A forthcoming journal article in Psychological Science
reports on the research of scientists from the Dynamic Cognition Laboratory at Washington University in St. Louis into what brain activity takes place while we read narrative stories. The study concludes that our brains simulate the action in the story, echoing it as we read.
I've always assumed that this was the case -- especially when it comes to character motivations. When I hear the voice of a loved one in my head, cheering me on or disapproving, I know that this is my mental simulation of that person. When a character does something in a story and I feel for him, it's the same kind of simulation. And when I try to write a character doing something "wrong," I know that this, too, is part of the simulation, and the resistance I feel there is the same as the resistance I'd feel if I tried to imagine my mother committing an ax-murder.
Readers build vivid mental simulations of narrative situations, brain scans suggest
Nicole Speer, lead author of this study, says findings demonstrate that reading is by no means a passive exercise. Rather, readers mentally simulate each new situation encountered in a narrative. Details about actions and sensation are captured from the text and integrated with personal knowledge from past experiences. These data are then run through mental simulations using brain regions that closely mirror those involved when people perform, imagine, or observe similar real-world activities.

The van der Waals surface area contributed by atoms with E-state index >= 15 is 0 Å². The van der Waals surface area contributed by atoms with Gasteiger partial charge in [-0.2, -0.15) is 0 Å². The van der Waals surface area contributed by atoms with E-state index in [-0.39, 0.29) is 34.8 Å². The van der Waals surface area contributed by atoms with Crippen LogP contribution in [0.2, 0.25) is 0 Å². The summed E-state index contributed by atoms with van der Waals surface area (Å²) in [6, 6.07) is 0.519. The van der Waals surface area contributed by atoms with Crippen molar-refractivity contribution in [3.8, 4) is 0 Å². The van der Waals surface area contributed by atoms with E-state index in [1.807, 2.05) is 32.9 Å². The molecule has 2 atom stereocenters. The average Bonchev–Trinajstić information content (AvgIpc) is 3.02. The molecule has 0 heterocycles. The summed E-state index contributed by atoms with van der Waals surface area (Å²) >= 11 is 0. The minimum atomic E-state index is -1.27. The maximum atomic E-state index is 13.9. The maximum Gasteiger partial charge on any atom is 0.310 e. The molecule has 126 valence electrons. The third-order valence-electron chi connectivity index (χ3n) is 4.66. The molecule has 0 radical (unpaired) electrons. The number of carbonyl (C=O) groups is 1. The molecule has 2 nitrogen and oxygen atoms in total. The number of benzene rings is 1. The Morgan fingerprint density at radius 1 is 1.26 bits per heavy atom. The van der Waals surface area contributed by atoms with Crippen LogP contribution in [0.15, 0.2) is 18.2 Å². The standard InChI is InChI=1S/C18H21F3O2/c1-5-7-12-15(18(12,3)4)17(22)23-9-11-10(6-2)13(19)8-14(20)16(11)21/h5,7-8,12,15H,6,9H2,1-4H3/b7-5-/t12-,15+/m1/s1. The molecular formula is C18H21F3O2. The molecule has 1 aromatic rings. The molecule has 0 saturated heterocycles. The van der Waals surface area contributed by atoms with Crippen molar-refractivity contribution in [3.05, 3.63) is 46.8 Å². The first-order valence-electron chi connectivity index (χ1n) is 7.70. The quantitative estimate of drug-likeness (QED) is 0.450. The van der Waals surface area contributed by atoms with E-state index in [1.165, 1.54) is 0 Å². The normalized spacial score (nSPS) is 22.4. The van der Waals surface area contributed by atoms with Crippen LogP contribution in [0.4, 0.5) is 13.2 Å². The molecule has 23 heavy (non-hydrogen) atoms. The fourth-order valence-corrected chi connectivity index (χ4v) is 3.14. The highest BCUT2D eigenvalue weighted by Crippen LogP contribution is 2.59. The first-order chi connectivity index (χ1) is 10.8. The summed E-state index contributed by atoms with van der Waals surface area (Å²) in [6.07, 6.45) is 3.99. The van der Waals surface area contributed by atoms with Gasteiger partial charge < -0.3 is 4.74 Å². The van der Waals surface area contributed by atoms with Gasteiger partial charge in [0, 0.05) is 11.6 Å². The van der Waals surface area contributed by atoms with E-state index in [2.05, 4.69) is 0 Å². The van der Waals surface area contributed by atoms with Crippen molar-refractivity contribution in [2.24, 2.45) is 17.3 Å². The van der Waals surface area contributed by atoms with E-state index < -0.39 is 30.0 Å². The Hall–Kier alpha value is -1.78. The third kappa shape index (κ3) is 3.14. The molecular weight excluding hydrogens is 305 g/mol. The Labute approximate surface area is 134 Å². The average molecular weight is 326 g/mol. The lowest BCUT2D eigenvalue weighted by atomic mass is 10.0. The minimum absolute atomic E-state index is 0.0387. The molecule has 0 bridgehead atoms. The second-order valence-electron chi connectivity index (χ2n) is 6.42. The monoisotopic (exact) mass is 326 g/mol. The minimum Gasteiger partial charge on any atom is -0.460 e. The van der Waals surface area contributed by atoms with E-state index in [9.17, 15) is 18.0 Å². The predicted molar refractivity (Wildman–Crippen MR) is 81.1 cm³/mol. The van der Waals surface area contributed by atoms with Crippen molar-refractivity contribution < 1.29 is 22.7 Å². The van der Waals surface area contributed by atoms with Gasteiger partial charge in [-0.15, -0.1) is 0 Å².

"These results suggest that readers use perceptual and motor representations in the process of comprehending narrated activity, and these representations are dynamically updated at points where relevant aspects of the situation are changing," says Speer, now a research associate with The Western Interstate Commission for Higher Education (WICHE) Mental Health Program in Boulder, Colo. "Readers understand a story by simulating the events in the story world and updating their simulation when features of that world change."
Why does The Caterpillar Lab only have 44 subscribers? Caterpillars set to smooth jazz, like these gorgeous stinging rose caterpillars checking each other out, make this New Hampshire nonprofit a hidden gem.
A paper from a group of Kings College London researchers documents an unexpected and welcome side effect from an experimental anti-Alzheimer’s drug called Tideglusib: test subjects experienced a regeneration of dentin, the bony part of teeth that sits between the pulp and the enamel.
YouTuber Proto G shot these cool experiments with plasma vortex force fields. Scientists are looking into large-scale practical applications of the force field generated in this manner:
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